Monday, 26 November 2012

The Inspiration - Ann Miller

I love Ann Miller. I don’t think she’s a very famous Hollywood actress, but once you've seen her on the screen she is unforgettable, and in my personal opinion she steals every movie she appears in. 

Ann Miller was born on April 12, 1923. She was originally named Johnnie Lucille Collier, since her dad had expected her to be a boy. She changed her name to Ann Miller because she was often called Annie as a child. Miller is best remembered for her roles in Hollywood musical films from the 1940s and 50s.


Ann Miller was the daughter of Clara Emma (nee Birdwell) and John Alfred Collier, a criminal lawyer who represented such infamous gangsters as Baby Face Nelson and Bonnie and Clyde.


Miller took up dancing to exercise her legs and thereby help her rickets. She soon became considered a child dance prodigy.


At the tender age of 13, Miller was hired as a dancer at the "Black Cat Club" in San Francisco, after lying about her age and telling them she was 18. How you can get a 13-year-old confused with an 18-year-old I’m not quite sure. It was at this club that Miller was discovered by Lucille Ball and talent scout/comic Benny Rubin, which led to her contract with RKO (she again told them she was 18 instead of 13). The next year Miller signed with Columbia Pictures and starred in 11 B-movie musicals from 1941 to 1945.


The 1948 movie Easter Parade was the ticket to Ann Miller’s fame, followed by On the Town (1949) and Kiss Me Kate (1953).

When dancing with Fred Astaire, Miller had to wear ballet shoes because she was so tall.

Miller popularised pantyhose in the 1940s (having been wearing it from 1938 onwards) as a solution to the continual problem of tearing stockings during the filming of dance production numbers. The common practice had been to sew hosiery to briefs. If torn, the entire garment had to be removed and resewn with a new pair. At Miller's request, hosiery was manufactured for her as a single pantyhose.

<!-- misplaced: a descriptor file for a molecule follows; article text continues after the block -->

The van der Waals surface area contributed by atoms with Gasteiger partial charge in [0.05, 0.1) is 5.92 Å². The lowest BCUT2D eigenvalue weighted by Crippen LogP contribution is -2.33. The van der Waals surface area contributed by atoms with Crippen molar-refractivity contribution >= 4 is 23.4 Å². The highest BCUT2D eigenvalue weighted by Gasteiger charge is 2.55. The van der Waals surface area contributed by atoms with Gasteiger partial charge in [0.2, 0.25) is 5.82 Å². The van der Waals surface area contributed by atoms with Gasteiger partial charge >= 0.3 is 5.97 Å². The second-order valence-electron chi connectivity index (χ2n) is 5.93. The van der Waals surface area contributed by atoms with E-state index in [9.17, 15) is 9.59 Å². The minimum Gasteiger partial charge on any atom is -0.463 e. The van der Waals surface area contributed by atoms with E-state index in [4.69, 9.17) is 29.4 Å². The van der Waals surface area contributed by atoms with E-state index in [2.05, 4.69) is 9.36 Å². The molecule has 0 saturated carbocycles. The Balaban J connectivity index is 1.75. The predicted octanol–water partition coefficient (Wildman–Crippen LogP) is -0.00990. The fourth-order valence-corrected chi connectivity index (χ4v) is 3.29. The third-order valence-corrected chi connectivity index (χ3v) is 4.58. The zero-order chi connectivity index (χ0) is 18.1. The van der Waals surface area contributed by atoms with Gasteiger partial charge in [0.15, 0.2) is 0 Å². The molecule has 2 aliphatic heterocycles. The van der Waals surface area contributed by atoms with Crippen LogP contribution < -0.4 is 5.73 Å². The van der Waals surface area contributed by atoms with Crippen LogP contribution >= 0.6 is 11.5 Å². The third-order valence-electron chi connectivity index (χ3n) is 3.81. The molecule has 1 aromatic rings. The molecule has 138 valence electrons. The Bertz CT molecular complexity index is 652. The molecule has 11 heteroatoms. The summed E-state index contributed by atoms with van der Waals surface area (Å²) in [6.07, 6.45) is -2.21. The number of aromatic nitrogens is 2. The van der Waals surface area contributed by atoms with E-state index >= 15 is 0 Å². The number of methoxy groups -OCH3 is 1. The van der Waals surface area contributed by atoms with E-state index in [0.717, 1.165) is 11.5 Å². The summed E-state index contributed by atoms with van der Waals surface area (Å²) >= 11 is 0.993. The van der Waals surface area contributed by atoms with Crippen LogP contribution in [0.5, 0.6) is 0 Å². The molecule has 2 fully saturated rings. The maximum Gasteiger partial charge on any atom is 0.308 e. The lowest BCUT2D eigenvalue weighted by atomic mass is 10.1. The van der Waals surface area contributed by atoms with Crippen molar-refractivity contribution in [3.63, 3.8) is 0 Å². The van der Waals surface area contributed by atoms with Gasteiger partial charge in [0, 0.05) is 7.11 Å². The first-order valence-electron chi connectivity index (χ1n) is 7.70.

Miller was famed for her speed in tap dancing. Studio publicists concocted press releases claiming she could tap 500 times per minute, but in truth the sound of ultra-fast "500" taps was looped in later. Because the stage floors were slick and slippery, she actually danced in shoes with rubber soles. Later she would loop the sound of the taps while watching the film and actually dancing on a "tap board" to match her steps in the film.
 Miller’s legs were insured by RKO for $1,000,000. 

 For the majority of her career Miller refused to do movies with nudity or sex scenes.


She claimed her difficulty at maintaining relationships with men was due to her being an Egyptian queen in a past life and executing any men who displeased her.

Miller was known, especially later in her career, for her distinctive appearance, which reflected a studio-era ideal of glamour: massive black bouffant hair, heavy makeup with a slash of crimson lipstick, and fashions that emphasised her lithe figure and long dancer's legs.

 Her film career effectively ended in 1956 as the studio system lost steam to television, but she remained active in the theatre and on television. She starred on Broadway in the musical Mame in 1969, in which she wowed the audience with a tap number created just for her.


Miller died aged 80 from lung cancer.

“At MGM, I always played the second feminine lead; I was never the star in films, I was the brassy, good-hearted showgirl. I never really had my big moment on the screen.”

“I never played politics, I was never a party girl, and I never slept with any of the producers.”

"Honestly, I have had to live like a high priestess in this show. It is a very, very lonely life. When you work the way I work - that means hard - there's no time for play."

 Love this photo :)

Until next time

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